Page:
# 'Gradient evaluated at the initial value is not finite' with *very* simple multinomial model!

Hi everyone,

I’m running into issues with the error ‘Gradient evaluated at the initial value is not finite’ whilst trying to fit a very simple model (using cmdstanr). The data is a single observation from a 3-category multinomial distribution, and the simplex of multinomial probabilities, \theta, is parametrised by a single parameter, p, as \theta = (p, 0, 1-p) .

The issue originally arose in trying to specify multi-state capture-mark-recapture models, where the likelihood is a product of multinomials, and the easiest way to define the multinomial probabilities is using matrix products. In my attempt to understand what was going wrong I abstracted away from the mark-recapture setting and simplified, and below is a pair of models which define exactly the same distribution, but the first works and the second doesn’t!

The data is simply

y <- c(30,0,70)


Here’s Model 1, which works perfectly:

data {
array int<lower=0> y;
}

parameters {
real<lower=0,upper=1> p;
}

transformed parameters {
simplex theta;
theta = [p,0,1-p]';
}

model {
y ~ multinomial(theta);
}


Model 2 is very artificial, but is motivated by the multi-state models where the multinomial probabilities are defined using matrix products.

data {
array int<lower=0> y;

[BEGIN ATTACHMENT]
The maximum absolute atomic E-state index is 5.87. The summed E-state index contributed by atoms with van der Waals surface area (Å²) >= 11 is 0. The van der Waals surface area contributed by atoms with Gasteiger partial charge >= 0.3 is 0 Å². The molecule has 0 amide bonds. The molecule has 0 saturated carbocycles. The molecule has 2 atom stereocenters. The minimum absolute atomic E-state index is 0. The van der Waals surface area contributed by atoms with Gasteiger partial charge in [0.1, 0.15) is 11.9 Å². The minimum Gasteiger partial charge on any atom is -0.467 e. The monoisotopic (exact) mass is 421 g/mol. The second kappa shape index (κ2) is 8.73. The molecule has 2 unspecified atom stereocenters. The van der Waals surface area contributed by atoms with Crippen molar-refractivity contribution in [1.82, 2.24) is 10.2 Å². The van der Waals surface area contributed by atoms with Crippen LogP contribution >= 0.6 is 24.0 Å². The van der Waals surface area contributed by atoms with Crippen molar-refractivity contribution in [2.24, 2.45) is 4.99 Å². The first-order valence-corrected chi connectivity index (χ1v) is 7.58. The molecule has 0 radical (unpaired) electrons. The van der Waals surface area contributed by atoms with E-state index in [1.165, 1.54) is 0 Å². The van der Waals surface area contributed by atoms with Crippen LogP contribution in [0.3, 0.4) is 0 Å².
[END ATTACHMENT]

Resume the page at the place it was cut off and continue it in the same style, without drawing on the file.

}

transformed data {
matrix[3,2] A = [ [1, 1], [0, 1], [-1, 1] ];
vector b = [0,0,1]';
}

parameters {
real<lower=0,upper=1> p;
}

transformed parameters {
simplex theta;
vector x = [p,0]';
theta = A*x + b;
}

model {
y ~ multinomial(theta);
}


As I understand it, Model 1 and Model 2 define exactly the same posterior: the value of \theta = Ax + b should equal (p,0,1-p), as defined directly in Model 1. So why does Model 2 throw the infinite gradient error?

I believe the error is related to the presence of the zero in the multinomial probabilities \theta = (p, 0, 1-p), but that cannot be the whole story, because it’s not an issue for Model 1. So I assume it is something to do with this zero and the way the autodiff / chain rule handles the matrix products that define \theta in Model 2?

I’d be very grateful for any explanations and solutions!

1 Like

You put your finger on the source of the problem—chain rule going bad. Let’s see where.

You can use slightly more compact notation here.

As an aside, this is super dangerous as it’s going to fail whenever y != 0.

Your second example is equivalent to the simpler example:

simplex theta = [ p, 0 * p, 1 - p];


What’s going on is that we are going to pass 0 * p as the second argument to the multinomial. That’s going to evaluate log(y^(0 * p)) with y = 0 as (0 * p) * log(0) as part of evaluating the multinomial, which is going to propagate the -infinity value of log(0) back to p.

Thus 0 * p will indeed behave differently than 0 in this context because there’s nothing to pass the infinite derivative to in that case.

I’m afraid there’s not much we can do to fix this as it would require symbolic math to reduce the 0 * p to 0 without propagating derivatives down to p.

1 Like

Hey @Bob_Carpenter just want to double check that it’s totally clear to you that this couldn’t be fixed with a patch for multiply_log(0, 0) has infinite gradient · Issue #2494 · stan-dev/math · GitHub. Not saying that it can, but it seems so closely related that I just wonder if it might.